Paper: 2D to 3D

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One of the things I spend a lot of time thinking about is the sort of principles one should adopt in a MakerSpace.  And one of those critical principles is this one:

Principle #2: 2D makes 3D

What does that mean? It means that a student or an adult should take a 2-dimensional material, such as paper or fabric or plywood or sheet metal, and turn it into a 3-dimensional object. (I watched a video of Adam Savage making a box using a metal brake recently, and it was inspiring to see a box made so easily. [see about 6:33 and following]).

It’s better if that object has a fold or a bend or a twist in in, or has some sort of functional purpose — but just folding or bending or shaping a piece of paper in a deliberate or conscious way can turn a flat thing into a product. Sometimes it’s a box, sometimes it’s a house-shape, sometimes it’s a bag, sometimes it’s a yarn-winder. Sometimes it’s a question of folding or stacking pieces, sometimes it’s bending them.

What does that look like?

How do we know when a student’s efforts at working Principle #2 have succeeded? How do we know when our own efforts have succeeded?

How do we succeed if we don’t have a metal brake in the workshop (or a hundred bucks of leather for each and every student to make their own Chewbacca bandolier??).

It’s worth remembering the cheapness and versatility of that key material:


Paper is enormously versatile.  I think I got a sense of that with the Paper Roller Coasters people, and the work of Rob Ives.  You can do amazing things with paper.  But pop-up cards have tremendous versatility as a way of teaching the basics of 2D to 3D thinking. In these few cards, you can see one that turns into an easel, several that turn into steps, and several that turn into folded panels. There’s even a Japanese envelope-letter: write on one side of the paper, and then fold it, and it becomes its own envelope.

What are the benefits of working with paper first, before working with metal or leather or cloth? First it’s a lot cheaper.  A sheet of paper starts at around a penny a square foot (though it can get more expensive), while fabric starts at around a penny a square inch.  Paper is the place to teach conservation of materials, 2d to 3d, and the principles of cutting and measuring carefully. This is where the work begins. This — and drawing.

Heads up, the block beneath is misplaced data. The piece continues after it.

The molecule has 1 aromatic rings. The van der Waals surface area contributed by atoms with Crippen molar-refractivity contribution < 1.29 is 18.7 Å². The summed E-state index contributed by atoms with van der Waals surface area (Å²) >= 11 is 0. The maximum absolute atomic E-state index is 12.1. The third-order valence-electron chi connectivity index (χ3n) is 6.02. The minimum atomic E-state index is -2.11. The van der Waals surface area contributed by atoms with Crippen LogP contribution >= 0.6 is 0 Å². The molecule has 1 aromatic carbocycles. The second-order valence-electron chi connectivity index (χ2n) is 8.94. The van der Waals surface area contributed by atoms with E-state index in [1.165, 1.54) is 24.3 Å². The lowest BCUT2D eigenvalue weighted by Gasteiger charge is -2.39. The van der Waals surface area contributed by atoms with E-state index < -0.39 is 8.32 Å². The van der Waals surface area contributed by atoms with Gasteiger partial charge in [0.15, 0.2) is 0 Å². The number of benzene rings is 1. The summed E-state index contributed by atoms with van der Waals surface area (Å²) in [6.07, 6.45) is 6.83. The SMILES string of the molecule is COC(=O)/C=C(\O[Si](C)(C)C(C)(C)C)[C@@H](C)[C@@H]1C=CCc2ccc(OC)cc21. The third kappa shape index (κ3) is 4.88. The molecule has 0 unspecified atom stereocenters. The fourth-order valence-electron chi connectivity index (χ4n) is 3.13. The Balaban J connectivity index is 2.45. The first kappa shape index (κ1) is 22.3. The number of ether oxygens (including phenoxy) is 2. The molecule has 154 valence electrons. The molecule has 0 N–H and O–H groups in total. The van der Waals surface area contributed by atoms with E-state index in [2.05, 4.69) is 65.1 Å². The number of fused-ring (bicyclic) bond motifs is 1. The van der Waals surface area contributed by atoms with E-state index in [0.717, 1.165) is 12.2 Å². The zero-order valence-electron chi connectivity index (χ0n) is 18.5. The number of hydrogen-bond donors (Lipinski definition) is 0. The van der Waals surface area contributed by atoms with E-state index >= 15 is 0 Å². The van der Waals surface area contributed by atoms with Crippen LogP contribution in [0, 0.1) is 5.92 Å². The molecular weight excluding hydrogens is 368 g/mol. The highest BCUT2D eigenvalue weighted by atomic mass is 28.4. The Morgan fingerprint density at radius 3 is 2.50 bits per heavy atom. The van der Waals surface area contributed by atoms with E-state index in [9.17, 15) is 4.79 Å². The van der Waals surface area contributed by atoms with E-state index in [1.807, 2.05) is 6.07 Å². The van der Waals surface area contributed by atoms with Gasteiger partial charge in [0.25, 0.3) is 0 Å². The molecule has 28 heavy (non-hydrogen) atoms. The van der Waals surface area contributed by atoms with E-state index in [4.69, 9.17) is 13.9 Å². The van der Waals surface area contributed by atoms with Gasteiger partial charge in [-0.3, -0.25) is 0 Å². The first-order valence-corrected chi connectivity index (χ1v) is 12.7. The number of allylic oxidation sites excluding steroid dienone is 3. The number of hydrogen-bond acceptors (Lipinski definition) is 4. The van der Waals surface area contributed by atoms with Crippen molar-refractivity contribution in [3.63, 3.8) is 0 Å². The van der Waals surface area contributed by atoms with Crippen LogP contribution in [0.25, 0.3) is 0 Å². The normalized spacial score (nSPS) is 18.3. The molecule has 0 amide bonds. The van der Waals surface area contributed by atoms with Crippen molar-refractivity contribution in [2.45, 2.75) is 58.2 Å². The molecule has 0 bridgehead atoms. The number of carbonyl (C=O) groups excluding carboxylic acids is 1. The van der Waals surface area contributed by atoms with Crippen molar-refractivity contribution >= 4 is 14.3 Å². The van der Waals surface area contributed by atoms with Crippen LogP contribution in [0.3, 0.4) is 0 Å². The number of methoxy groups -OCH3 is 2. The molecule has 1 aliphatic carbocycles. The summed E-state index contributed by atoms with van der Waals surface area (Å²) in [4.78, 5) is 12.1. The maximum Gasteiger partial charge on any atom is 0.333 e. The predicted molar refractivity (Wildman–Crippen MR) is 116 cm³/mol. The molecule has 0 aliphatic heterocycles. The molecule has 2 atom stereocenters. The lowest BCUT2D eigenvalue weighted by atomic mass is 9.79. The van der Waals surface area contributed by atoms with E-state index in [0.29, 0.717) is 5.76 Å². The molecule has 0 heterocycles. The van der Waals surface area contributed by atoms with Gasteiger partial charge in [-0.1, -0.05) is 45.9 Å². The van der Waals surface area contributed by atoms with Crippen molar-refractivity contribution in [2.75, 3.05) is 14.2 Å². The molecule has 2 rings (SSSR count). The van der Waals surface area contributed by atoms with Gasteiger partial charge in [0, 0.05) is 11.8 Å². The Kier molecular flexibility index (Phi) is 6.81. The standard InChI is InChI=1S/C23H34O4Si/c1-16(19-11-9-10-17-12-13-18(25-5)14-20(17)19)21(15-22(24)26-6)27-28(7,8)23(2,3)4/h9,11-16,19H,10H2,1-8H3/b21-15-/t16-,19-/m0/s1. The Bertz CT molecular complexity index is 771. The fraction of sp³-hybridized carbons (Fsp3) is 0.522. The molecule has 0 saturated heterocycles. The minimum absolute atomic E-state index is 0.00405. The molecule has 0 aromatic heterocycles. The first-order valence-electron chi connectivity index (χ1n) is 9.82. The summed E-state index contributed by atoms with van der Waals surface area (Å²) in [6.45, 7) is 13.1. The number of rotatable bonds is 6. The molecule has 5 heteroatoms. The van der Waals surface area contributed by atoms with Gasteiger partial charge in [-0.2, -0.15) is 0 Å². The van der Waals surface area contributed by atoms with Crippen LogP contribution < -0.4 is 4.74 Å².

If you have to equip a MakerSpace, and you only have a $100 budget for the year, start with a lot of paper in a lot of weights, and invest in cutting and folding tools like Xacto knives, rulers, and bone folders.  You can download all the origami and pop-up card designs you could possibly want from the Internet.  Measure, cut, fold — make templates ,and cutting and folding diagrams, and set up production lines.  Teach the industrial revolution, Hallmark card-style, and reinvigorate letter-writing culture at the same time.

(While you’re at it, teach students to make the Platonic and Archimedean solids — geometry learning should go along with Maker learning. That’s practically standard).

Remember: No matter what you build, it’ll be a beginning. And everything you teach about folding, cutting, bending and scoring will ultimately be useful when you do get around to having a metal brake.



I have a much better appreciation for the volvelles, or circular computers, that survived from the Renaissance and the Enlightenment to the present day.  Fragile, finicky and prone to moving right went you don’t want it to, the volvelle is the brainchild of Raymond Llull, a Catalan Catholic theologian of the mid-1300s AD. 

I want to make a volvelle to go on the inside front cover of a hand bound book I’m designing. As you can probably tell, this volvelle is astronomical in nature, but Llull’s was intended to be logical and grammatical, designed to explore theological concepts and train missionaries to work in Islamic regions (he failed to win many converts).  

The volvelle remains. This one has pointers for the seven visible planets of medieval astronomy (less the Moon, because I lost the paper cutout between cutting it out and assembling the volvelle). It also has a horizon line, and a “sphere of fixed stars” that includes both the Decans of the Zodiac and the Mansions of the Moon; as well as the fixed ground of the twelve houses of astrology. 

And it doesn’t work as smoothly as I’d like. I need to replace the brass brad with a paper system, as is used in medieval and renaissance volvelles. The brass brad is too thick, and doesn’t allow for smooth or independent rotation of the parts. Back to the drawing board. 

Bookbinding: For the Behenian Stars


Update 23 January 2017: You can buy a copy of these poems through my Etsy store. Would you be interested in buying the book-block, so you can hand-bind the book at home?

A few days ago, a friend asked me if I would make a few of my poetry pieces available for a weekend intensive workshop he’s running. I said yes — but he was planning to photocopy the work, and make seven copies. I thought about this, and decided this was silly. I have the text block more or less ready to go as a PDF file. There are only seven people in this particular intensive… how hard could it be?

Boy, are my fingers tired...

A stack of hand-bound books